• Get involved: apply to become a Link Leader, Scott Anderson Leadership Forum, Camp RYLA.  Many opportunities are announced in the spring.
  • Prepare your class schedule for senior year: stick with a schedule that challenges you versus all easy classes/meet with your School Counselor to discuss your options.  
    Remember that next year is the last year for FREE education. 
    Consider ways to earn college credit via Advanced Placement, Articulated Credit, CITS courses.  Also, it is a year where you may have room in your schedule to take classes of possible careers (i.e. teaching, cooking, psychology, criminal justice, nursing) which can help you decide if that is what you want to pursue (once again, it is FREE).
  •  Think about possible letter of recommendation writers: teachers, employer, coach, activity leader, or adult who knows you well outside of school.  Make a list so in the fall, you can be one of the first to ask them.
  •  Get a list of scholarship search websites from the Career Center before school year ends - you can utilize them in the summer and get a head start on funding your education.
  • Apply for a summer internship or job.  Attend the Denfeld Career Fair or make an appointment with the Youth Employment Services Counselor in the Career Center.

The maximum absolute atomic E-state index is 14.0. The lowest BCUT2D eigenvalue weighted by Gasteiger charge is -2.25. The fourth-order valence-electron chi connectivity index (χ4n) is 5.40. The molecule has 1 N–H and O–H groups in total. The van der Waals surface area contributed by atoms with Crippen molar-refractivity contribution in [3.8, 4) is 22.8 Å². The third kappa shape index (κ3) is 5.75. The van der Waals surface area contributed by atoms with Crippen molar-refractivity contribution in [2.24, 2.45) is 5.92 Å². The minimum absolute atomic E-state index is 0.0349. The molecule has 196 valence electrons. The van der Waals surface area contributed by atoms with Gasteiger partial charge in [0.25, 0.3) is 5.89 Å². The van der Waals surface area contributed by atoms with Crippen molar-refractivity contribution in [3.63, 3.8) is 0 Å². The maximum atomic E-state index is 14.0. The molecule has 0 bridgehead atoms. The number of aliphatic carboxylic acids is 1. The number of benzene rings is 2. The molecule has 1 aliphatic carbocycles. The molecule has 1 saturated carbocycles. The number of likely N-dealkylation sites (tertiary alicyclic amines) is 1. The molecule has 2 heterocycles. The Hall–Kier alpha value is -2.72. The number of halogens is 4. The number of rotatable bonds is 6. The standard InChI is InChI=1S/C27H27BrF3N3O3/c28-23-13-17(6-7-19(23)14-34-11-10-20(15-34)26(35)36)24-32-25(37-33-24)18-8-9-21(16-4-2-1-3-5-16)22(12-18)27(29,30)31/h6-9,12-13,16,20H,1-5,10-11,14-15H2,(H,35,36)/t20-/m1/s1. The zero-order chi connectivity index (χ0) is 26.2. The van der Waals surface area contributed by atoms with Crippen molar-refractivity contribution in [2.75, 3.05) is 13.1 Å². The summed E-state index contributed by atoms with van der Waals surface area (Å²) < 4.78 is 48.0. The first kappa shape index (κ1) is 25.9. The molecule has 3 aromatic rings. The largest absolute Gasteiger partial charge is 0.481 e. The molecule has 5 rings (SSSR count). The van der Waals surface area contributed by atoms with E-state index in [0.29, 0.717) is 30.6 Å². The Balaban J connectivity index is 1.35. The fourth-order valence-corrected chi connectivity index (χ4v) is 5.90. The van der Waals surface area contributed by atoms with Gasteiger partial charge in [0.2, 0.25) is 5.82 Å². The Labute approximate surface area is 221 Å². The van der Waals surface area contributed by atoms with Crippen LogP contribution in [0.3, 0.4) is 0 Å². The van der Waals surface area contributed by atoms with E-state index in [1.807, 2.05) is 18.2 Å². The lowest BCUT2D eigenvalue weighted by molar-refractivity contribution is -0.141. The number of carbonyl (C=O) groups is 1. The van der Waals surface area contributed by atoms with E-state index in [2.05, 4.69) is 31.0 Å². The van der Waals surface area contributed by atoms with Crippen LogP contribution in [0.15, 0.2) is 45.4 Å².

• Set up appointments at your top college choices including a personal interview, tour of the campus and meet with a professor/coach.

 

SUMMER - June, July, August

  • Make certain you have all of your high school requirements and credits.  If not, sign up and attend summer school.  Not sure?  Make an appointment to see your School Counselor before the end of the school year.
  • Decide whether to retake the SAT/ACT to improve score - sign up for the June exam.
  • Visit and tour colleges - talk with others about their experience in college especially if the student is attending a college on your list.
  • Develop a strong personal statement for scholarships or applications.
  • Write down all deadlines for FAFSA, admissions applications and scholarships (including state-based and merit-based scholarships)
  • Work a summer job to gain experience, build a resume, and save money for college
  • Maximize summer to build competitiveness - attend any leadership trainings, camps, that interest you.
  • Rewatch the "What to Expect Your Senior Year and Beyond" Slideshow.
  • Start checking out the Senior Sections of Denfeld's Webpage - SeniorsScholarship & Financial Aid InformationNew Scholarships
  • Say Goodbye to the Junior Webpage - Congratulations  Senior!!